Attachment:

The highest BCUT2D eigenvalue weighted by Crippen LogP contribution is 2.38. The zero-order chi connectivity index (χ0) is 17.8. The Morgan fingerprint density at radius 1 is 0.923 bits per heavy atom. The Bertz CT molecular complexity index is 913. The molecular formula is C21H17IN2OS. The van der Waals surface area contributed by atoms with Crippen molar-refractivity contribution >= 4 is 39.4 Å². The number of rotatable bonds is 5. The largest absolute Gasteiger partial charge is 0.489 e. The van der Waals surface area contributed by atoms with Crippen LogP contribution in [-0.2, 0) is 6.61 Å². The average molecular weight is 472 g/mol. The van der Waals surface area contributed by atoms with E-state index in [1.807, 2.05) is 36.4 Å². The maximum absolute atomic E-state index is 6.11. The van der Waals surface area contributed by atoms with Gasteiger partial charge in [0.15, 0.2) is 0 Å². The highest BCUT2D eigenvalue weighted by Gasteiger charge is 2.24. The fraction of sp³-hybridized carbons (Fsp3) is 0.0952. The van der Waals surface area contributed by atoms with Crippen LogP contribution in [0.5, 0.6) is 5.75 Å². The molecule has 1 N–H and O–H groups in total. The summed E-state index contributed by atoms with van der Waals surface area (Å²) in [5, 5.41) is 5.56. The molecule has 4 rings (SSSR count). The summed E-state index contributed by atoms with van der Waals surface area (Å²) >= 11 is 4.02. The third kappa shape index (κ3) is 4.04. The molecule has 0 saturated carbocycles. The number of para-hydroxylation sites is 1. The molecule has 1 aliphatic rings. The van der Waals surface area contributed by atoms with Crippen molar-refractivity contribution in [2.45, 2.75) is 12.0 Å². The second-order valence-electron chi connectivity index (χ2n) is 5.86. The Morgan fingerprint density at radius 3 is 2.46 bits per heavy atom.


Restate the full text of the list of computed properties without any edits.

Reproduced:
The highest BCUT2D eigenvalue weighted by Crippen LogP contribution is 2.38. The zero-order chi connectivity index (χ0) is 17.8. The Morgan fingerprint density at radius 1 is 0.923 bits per heavy atom. The Bertz CT molecular complexity index is 913. The molecular formula is C21H17IN2OS. The van der Waals surface area contributed by atoms with Crippen molar-refractivity contribution >= 4 is 39.4 Å². The number of rotatable bonds is 5. The largest absolute Gasteiger partial charge is 0.489 e. The van der Waals surface area contributed by atoms with Crippen LogP contribution in [-0.2, 0) is 6.61 Å². The average molecular weight is 472 g/mol. The van der Waals surface area contributed by atoms with E-state index in [1.807, 2.05) is 36.4 Å². The maximum absolute atomic E-state index is 6.11. The van der Waals surface area contributed by atoms with Gasteiger partial charge in [0.15, 0.2) is 0 Å². The highest BCUT2D eigenvalue weighted by Gasteiger charge is 2.24. The fraction of sp³-hybridized carbons (Fsp3) is 0.0952. The van der Waals surface area contributed by atoms with Crippen LogP contribution in [0.5, 0.6) is 5.75 Å². The molecule has 1 N–H and O–H groups in total. The summed E-state index contributed by atoms with van der Waals surface area (Å²) in [5, 5.41) is 5.56. The molecule has 4 rings (SSSR count). The summed E-state index contributed by atoms with van der Waals surface area (Å²) >= 11 is 4.02. The third kappa shape index (κ3) is 4.04. The molecule has 0 saturated carbocycles. The number of para-hydroxylation sites is 1. The molecule has 1 aliphatic rings. The van der Waals surface area contributed by atoms with Crippen molar-refractivity contribution in [2.45, 2.75) is 12.0 Å². The second-order valence-electron chi connectivity index (χ2n) is 5.86. The Morgan fingerprint density at radius 3 is 2.46 bits per heavy atom.